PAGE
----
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"... but that doesn't really jibe with microsoft's naming conventions either."
That is of zero concern for me. I couldn't care less what their conventions are. Mostly because I detest what they have done with the Win32 SDK names of structures and members. I'll use what ever convention(s) I feel like using. Here's one example : they continue to use this long pointer prefixing "LP..." on things. We haven't had to deal with long pointers since the 32-bit SDK came into being. The whole large-model programming thing was horrendous and I resent being reminded of it. For this reason, I never, ever use a LP prefix for anything. For the items I access that have to use it I always make a typedef to avoid it.
"They have a consciousness, they have a life, they have a soul! Damn you! Let the rabbits wear glasses! Save our brothers! Can I get an amen?"
I can totally understand that. I'm a little more forgiving I guess. Or I just see different naming patterns to be appropriate in different contexts - I switch up myself. In fact, in C++ I have a few different naming and coding styles and conventions I use depending on the particular "realm" I'm coding in. Different languages, different conventions, too.
But that's me. To each their own.
When I was growin' up, I was the smartest kid I knew. Maybe that was just because I didn't know that many kids. All I know is now I feel the opposite.
Some time ago I reported that, when debugging C++ in VS2017, you can't always see what a unique_ptr is managing[^]. The same thing sometimes happens with other containers, such as <list> or <set>. That is, you can inspect the container's private members, but not the items that it actually holds.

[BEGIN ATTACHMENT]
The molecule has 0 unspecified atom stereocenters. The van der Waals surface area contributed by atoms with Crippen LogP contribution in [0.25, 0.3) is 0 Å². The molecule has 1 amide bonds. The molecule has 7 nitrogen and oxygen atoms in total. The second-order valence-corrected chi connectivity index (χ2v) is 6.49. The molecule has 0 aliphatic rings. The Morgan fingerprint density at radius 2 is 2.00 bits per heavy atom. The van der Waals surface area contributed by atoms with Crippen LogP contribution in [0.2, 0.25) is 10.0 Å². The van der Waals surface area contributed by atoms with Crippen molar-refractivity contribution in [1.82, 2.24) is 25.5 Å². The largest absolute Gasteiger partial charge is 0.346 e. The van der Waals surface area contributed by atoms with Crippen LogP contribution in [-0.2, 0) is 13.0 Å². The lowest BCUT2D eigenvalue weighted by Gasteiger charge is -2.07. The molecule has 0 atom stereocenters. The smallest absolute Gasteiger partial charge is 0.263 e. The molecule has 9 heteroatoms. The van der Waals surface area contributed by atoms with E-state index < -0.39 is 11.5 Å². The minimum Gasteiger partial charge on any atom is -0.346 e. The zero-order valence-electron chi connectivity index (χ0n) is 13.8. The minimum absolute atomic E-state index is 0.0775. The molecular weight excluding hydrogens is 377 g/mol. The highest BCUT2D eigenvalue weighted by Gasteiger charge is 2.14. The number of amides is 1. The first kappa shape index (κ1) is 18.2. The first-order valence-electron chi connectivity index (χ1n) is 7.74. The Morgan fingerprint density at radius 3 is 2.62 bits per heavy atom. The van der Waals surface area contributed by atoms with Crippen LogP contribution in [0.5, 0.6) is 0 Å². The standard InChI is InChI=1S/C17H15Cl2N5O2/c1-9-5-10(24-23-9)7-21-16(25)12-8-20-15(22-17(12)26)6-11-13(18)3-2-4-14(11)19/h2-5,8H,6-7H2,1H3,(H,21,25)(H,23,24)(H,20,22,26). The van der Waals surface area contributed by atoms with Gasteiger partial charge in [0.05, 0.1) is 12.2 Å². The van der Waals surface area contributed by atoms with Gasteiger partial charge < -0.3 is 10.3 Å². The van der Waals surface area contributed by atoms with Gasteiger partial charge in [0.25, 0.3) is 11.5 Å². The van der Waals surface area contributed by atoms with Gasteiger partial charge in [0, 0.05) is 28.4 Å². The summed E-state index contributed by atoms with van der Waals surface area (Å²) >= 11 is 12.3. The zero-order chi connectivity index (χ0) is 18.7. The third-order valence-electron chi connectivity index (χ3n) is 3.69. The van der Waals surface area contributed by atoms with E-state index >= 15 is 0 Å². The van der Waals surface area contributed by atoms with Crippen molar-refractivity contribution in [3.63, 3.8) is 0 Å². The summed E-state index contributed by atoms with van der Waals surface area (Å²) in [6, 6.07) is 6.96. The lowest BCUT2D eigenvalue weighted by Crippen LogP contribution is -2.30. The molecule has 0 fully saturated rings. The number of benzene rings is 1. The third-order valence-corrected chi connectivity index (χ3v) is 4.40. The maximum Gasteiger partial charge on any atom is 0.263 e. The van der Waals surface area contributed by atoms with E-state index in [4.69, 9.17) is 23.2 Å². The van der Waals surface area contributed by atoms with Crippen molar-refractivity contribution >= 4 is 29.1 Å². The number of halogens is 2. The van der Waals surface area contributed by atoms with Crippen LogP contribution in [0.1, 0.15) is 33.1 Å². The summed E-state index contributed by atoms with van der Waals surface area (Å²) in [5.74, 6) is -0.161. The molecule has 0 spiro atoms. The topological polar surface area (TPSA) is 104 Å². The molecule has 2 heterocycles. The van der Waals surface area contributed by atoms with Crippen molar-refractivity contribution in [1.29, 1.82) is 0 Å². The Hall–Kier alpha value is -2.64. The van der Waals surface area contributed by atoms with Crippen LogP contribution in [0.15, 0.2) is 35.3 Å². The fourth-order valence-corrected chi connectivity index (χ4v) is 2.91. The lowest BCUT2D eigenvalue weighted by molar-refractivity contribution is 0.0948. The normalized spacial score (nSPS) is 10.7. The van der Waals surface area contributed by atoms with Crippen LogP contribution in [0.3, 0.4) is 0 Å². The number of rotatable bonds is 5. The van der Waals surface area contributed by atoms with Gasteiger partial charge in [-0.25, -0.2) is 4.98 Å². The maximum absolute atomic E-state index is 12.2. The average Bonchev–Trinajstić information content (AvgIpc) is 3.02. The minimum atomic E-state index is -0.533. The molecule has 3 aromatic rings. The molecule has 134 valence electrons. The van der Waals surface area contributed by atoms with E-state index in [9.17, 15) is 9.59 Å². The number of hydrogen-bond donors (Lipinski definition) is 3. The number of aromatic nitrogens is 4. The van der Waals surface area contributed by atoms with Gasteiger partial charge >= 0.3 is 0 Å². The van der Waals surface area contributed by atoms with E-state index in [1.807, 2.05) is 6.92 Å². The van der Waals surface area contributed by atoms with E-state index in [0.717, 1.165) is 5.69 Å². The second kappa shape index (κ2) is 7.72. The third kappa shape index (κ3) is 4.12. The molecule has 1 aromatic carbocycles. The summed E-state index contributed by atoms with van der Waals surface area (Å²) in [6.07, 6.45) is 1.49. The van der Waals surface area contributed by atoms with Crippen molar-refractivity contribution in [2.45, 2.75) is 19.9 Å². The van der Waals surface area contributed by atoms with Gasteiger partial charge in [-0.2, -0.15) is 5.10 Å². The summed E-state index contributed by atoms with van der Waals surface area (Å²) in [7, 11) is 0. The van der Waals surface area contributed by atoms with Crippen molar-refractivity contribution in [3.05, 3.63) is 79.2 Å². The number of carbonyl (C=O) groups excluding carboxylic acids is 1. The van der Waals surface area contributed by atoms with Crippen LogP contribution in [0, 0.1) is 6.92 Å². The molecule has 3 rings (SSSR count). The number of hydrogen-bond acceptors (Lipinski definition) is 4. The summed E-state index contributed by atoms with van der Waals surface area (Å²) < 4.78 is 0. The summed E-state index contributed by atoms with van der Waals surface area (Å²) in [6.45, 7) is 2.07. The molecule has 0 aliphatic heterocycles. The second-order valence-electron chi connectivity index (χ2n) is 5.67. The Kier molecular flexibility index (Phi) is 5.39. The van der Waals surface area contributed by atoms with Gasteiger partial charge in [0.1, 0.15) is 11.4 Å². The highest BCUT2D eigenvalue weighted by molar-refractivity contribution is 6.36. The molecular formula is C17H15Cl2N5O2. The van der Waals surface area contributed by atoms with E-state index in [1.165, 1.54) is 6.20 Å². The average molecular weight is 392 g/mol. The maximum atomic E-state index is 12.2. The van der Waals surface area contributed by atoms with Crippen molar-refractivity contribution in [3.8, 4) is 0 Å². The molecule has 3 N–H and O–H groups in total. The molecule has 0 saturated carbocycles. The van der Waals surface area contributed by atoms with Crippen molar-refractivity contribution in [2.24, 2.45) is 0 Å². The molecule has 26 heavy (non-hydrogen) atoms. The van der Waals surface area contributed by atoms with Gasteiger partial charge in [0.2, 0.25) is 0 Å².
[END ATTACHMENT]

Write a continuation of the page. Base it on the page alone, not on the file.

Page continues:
I'm starting to think there's something wrong with my system, given that this problem report has attracted no interest. But if you've experienced it, please upvote the item so that they will fix it instead of triaging it.
That surprises me, I had a Logi K/B for five or so years without problems - it replaced a fifteen+ year old "really cheap" k/b I bought with my first "real" PC (i.e. with a 486 processor). And I only replaced that because Herself complained I'd worn the legend off nearly all the keytops and she couldn't work out what letter was where ...
Currently using a MS 600, and it's not too bad at all: good travel and the feel is ok, if a little noisy. "A" and "S" are unreadable already though, and it's only a few years old (maybe four?)
I have the same experience a Griff.
So I counted backwards and realized that my logitech Internet keyboard 350 is eight years old.
Pity the letters are printed on the keys, because my s and a aren't that readable either.